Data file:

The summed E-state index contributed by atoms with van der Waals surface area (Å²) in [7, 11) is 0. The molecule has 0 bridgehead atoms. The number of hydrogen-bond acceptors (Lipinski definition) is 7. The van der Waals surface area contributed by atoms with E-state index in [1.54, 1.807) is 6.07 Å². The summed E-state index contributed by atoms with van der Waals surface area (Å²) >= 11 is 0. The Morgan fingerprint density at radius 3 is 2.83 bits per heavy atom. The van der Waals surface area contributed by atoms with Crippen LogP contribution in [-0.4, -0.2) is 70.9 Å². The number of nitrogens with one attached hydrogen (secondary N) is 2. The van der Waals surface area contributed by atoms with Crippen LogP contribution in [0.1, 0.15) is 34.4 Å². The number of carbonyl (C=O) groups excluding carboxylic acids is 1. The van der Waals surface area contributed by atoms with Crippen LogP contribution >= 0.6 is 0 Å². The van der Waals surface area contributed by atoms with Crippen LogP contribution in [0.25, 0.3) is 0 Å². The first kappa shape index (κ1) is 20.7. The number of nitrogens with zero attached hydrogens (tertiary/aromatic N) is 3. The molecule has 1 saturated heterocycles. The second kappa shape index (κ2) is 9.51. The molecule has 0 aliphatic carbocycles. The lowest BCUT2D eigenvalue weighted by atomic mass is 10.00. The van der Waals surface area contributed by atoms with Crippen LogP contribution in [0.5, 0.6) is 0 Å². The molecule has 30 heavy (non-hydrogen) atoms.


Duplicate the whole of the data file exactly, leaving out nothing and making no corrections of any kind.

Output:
The summed E-state index contributed by atoms with van der Waals surface area (Å²) in [7, 11) is 0. The molecule has 0 bridgehead atoms. The number of hydrogen-bond acceptors (Lipinski definition) is 7. The van der Waals surface area contributed by atoms with E-state index in [1.54, 1.807) is 6.07 Å². The summed E-state index contributed by atoms with van der Waals surface area (Å²) >= 11 is 0. The Morgan fingerprint density at radius 3 is 2.83 bits per heavy atom. The van der Waals surface area contributed by atoms with Crippen LogP contribution in [-0.4, -0.2) is 70.9 Å². The number of nitrogens with one attached hydrogen (secondary N) is 2. The van der Waals surface area contributed by atoms with Crippen LogP contribution in [0.1, 0.15) is 34.4 Å². The number of carbonyl (C=O) groups excluding carboxylic acids is 1. The van der Waals surface area contributed by atoms with Crippen LogP contribution >= 0.6 is 0 Å². The van der Waals surface area contributed by atoms with Crippen LogP contribution in [0.25, 0.3) is 0 Å². The first kappa shape index (κ1) is 20.7. The number of nitrogens with zero attached hydrogens (tertiary/aromatic N) is 3. The molecule has 1 saturated heterocycles. The second kappa shape index (κ2) is 9.51. The molecule has 0 aliphatic carbocycles. The lowest BCUT2D eigenvalue weighted by atomic mass is 10.00. The van der Waals surface area contributed by atoms with Crippen LogP contribution in [0.5, 0.6) is 0 Å². The molecule has 30 heavy (non-hydrogen) atoms.